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Cell phone crackdown for distracted drivers scheduled in Glendale

Officers will be out Friday searching for distracted drivers.

May 23, 2013|By Veronica Rocha, veronica.rocha@latimes.com
  • ARCHIVE PHOTO: Glendale Police officer Tim Lindner stops a motorist for using a cell phone while driving on Glendale Avenue, just south of California Avenue, in Glendale on Tuesday, October 5, 2010. Law enforcement plans to stop distracted drivers on Friday.
ARCHIVE PHOTO: Glendale Police officer Tim Lindner stops… (RAUL ROA, Glendale…)

Police plan to step up enforcement activities Friday against motorists using their cell phones while driving. The plan follows last month's distracted-driving crackdown in which more than 400 citations were issued.

Officers assigned to the enforcement operation, which is being funded through a grant from the California Office of Traffic Safety, will be focused that day on looking only for distracted drivers, Glendale Police Sgt. Harout Bouzikian said.

In April, officers cited 425 motorists for holding their cell phones while behind the wheel, he said. That same month, Glendale police also organized five grant-funded operations aimed at distracted driving.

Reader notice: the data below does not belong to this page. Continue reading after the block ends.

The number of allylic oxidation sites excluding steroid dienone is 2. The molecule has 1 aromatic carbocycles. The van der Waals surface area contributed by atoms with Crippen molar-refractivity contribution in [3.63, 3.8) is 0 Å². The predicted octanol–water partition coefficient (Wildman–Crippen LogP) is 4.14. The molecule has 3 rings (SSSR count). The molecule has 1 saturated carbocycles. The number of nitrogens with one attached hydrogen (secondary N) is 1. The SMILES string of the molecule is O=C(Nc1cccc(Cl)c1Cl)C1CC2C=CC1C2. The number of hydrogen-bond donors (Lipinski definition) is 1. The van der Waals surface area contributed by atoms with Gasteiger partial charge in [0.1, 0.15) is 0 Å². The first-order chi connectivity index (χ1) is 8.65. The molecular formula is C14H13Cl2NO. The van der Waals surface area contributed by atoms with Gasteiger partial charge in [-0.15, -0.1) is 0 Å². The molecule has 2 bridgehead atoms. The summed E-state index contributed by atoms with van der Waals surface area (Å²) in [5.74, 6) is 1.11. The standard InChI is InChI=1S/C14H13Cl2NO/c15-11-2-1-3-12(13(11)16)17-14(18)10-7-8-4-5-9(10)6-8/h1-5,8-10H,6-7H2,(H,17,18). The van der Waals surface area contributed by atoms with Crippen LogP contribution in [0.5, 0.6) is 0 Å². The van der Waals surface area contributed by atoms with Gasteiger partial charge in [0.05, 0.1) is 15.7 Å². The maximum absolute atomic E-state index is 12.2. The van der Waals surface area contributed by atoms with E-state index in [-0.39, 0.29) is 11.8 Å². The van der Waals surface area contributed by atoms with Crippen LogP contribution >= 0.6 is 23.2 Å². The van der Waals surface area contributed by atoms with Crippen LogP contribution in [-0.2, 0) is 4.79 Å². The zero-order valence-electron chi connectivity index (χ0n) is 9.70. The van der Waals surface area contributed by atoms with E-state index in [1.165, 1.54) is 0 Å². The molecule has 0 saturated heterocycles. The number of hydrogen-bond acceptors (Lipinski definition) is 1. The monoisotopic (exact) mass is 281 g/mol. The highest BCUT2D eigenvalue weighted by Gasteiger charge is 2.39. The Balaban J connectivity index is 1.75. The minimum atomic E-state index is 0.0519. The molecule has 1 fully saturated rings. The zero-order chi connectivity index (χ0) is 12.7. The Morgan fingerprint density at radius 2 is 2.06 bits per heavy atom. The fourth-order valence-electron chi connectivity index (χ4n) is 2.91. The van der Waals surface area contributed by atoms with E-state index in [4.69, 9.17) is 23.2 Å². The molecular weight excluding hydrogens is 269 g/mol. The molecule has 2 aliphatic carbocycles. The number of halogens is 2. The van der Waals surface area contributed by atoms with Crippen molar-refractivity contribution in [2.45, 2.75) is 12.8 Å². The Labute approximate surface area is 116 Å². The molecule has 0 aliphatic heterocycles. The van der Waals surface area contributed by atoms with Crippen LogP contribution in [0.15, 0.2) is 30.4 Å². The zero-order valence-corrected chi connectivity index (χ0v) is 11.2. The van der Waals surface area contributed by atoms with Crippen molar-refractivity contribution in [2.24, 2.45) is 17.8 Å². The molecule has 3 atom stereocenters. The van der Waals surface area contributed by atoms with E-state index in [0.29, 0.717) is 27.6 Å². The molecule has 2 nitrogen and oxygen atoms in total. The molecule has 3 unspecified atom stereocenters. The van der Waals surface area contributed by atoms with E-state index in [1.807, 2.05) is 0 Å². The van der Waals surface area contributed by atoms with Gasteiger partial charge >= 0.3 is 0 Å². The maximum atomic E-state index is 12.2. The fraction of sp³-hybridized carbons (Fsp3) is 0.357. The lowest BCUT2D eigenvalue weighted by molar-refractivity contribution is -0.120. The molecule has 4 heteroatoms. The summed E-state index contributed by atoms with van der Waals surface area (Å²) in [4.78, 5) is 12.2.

More than 57,000 drivers statewide were cited for talking or texting on cell phones during the enforcement period, according to the traffic agency. The monthly average is 36,000.

Violators were often looking at their phones for messages or using applications, not realizing that those actions are also violations, Bouzikian added.

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"I think they think that's OK," he said.

The same behavior among motorists was spotted during a cell phone observational survey the traffic agency performed in March.

According to the California Office of Traffic Safety, the percentage of motorists holding cell phones to their ears dropped from 2.4% in 2012 to 1.6% this year.

The agency also observed fewer motorists were using their cell phones at one time this year.

"We are hoping that this signals a continuing downturn," said the agency's spokesman Chris Cochran.

Drivers, he said, also don't understand that holding a cell phone while it's on speaker is also a violation.

"Hands-free means just that," he said.

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Follow Veronica Rocha on Google+ and on Twitter: @VeronicaRochaLA.

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